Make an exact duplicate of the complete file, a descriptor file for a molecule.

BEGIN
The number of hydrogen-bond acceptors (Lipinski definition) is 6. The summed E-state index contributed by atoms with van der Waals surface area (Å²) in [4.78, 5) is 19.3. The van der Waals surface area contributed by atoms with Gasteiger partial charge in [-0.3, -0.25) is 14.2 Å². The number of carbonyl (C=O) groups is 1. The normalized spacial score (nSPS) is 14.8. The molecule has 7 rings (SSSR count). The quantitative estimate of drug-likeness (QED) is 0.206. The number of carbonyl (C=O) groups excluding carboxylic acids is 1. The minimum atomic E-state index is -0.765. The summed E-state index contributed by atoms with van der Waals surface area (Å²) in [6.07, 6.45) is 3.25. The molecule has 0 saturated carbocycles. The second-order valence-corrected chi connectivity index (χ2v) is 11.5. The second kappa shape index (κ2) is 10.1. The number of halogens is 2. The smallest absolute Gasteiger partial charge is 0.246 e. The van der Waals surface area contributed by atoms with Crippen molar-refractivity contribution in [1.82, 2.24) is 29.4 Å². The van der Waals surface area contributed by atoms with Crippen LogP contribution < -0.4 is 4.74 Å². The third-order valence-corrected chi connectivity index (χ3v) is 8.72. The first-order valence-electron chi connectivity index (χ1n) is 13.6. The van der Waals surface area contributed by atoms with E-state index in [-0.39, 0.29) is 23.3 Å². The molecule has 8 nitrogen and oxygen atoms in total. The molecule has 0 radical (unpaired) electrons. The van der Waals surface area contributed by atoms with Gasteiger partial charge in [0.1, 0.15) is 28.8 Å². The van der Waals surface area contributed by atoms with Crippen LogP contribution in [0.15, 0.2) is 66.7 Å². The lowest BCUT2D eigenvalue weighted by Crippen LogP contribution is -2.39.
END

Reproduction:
The number of hydrogen-bond acceptors (Lipinski definition) is 6. The summed E-state index contributed by atoms with van der Waals surface area (Å²) in [4.78, 5) is 19.3. The van der Waals surface area contributed by atoms with Gasteiger partial charge in [-0.3, -0.25) is 14.2 Å². The number of carbonyl (C=O) groups is 1. The normalized spacial score (nSPS) is 14.8. The molecule has 7 rings (SSSR count). The quantitative estimate of drug-likeness (QED) is 0.206. The number of carbonyl (C=O) groups excluding carboxylic acids is 1. The minimum atomic E-state index is -0.765. The summed E-state index contributed by atoms with van der Waals surface area (Å²) in [6.07, 6.45) is 3.25. The molecule has 0 saturated carbocycles. The second-order valence-corrected chi connectivity index (χ2v) is 11.5. The second kappa shape index (κ2) is 10.1. The number of halogens is 2. The smallest absolute Gasteiger partial charge is 0.246 e. The van der Waals surface area contributed by atoms with Crippen molar-refractivity contribution in [1.82, 2.24) is 29.4 Å². The van der Waals surface area contributed by atoms with Crippen LogP contribution < -0.4 is 4.74 Å². The third-order valence-corrected chi connectivity index (χ3v) is 8.72. The first-order valence-electron chi connectivity index (χ1n) is 13.6. The van der Waals surface area contributed by atoms with E-state index in [-0.39, 0.29) is 23.3 Å². The molecule has 8 nitrogen and oxygen atoms in total. The molecule has 0 radical (unpaired) electrons. The van der Waals surface area contributed by atoms with Gasteiger partial charge in [0.1, 0.15) is 28.8 Å². The van der Waals surface area contributed by atoms with Crippen LogP contribution in [0.15, 0.2) is 66.7 Å². The lowest BCUT2D eigenvalue weighted by Crippen LogP contribution is -2.39.